Diagnosis Code 775.7
Information for Medical Professionals
The following edits are applicable to this code:
Newborn diagnoses Newborn diagnoses
Newborn diagnoses: Age of 0 years; a subset of diagnoses intended only for newborns and neonates.
Convert to ICD-10 General Equivalence Map
The ICD-10 and ICD-9 GEMs are used to facilitate linking between the diagnosis codes in ICD-9-CM and the new ICD-10-CM code set. The GEMs are the raw material from which providers, health information vendors and payers can derive specific applied mappings to meet their needs.
- P74.0 - Late metabolic acidosis of newborn
Index of Diseases and Injuries
References found for the code 775.7 in the Index of Diseases and Injuries:
- Acidosis 276.2
Information for Patients
Metabolism is the process your body uses to get or make energy from the food you eat. Food is made up of proteins, carbohydrates, and fats. Chemicals in your digestive system break the food parts down into sugars and acids, your body's fuel. Your body can use this fuel right away, or it can store the energy in your body tissues, such as your liver, muscles, and body fat.
A metabolic disorder occurs when abnormal chemical reactions in your body disrupt this process. When this happens, you might have too much of some substances or too little of other ones that you need to stay healthy.
You can develop a metabolic disorder when some organs, such as your liver or pancreas, become diseased or do not function normally. Diabetes is an example.
- Acid mucopolysaccharides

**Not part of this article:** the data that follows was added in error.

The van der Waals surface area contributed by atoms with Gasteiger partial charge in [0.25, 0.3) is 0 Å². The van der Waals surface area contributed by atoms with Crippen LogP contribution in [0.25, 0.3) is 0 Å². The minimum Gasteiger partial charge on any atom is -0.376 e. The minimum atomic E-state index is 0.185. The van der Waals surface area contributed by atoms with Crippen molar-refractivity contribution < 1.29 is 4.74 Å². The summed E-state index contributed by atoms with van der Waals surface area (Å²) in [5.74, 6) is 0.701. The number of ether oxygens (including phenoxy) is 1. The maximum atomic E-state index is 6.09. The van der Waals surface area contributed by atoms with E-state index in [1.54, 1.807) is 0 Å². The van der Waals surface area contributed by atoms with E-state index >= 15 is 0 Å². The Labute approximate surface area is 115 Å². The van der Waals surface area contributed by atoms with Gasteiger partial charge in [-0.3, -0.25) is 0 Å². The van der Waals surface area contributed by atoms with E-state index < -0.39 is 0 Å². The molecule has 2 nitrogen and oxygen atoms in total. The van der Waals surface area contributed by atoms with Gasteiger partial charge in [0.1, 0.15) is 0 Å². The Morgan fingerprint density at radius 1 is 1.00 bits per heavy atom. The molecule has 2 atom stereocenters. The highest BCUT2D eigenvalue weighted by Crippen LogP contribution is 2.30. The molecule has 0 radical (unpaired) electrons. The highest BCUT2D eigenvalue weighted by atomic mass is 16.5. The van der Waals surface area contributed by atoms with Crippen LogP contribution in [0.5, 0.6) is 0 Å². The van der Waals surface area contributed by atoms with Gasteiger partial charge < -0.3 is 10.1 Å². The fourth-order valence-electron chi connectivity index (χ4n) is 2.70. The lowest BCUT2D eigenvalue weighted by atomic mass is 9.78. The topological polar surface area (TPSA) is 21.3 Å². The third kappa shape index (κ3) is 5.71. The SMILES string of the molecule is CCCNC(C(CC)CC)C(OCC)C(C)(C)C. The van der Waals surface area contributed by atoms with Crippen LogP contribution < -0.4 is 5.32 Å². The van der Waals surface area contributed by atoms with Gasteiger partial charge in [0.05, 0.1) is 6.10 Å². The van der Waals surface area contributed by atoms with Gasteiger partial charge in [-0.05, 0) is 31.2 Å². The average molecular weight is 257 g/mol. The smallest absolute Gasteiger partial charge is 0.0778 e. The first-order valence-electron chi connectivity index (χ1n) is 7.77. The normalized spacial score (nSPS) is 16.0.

- Lactic acid test
- Metabolic acidosis
- Metabolic neuropathies
- Sanfilippo syndrome
Uncommon Infant and Newborn Problems
It can be scary when your baby is sick, especially when it is not an everyday problem like a cold or a fever. You may not know whether the problem is serious or how to treat it. If you have concerns about your baby's health, call your health care provider right away.
Learning information about your baby's condition can help ease your worry. Do not be afraid to ask questions about your baby's care. By working together with your health care provider, you make sure that your baby gets the best care possible.
- Caput succedaneum
- Crying - excessive (0-6 months)
- Failure to thrive
- Hemorrhagic disease of the newborn
- Home apnea monitor use - infants
- Hyperglycemia - infants
- Hyperviscosity - newborn
- Hypocalcemia - infants
- Intussusception (children)
- Neonatal respiratory distress syndrome
- Neonatal sepsis
- Neutropenia - infants
- Pyloric stenosis
- Spasmus nutans
- Tongue tie
- Tracheomalacia - acquired
- Transient tachypnea - newborn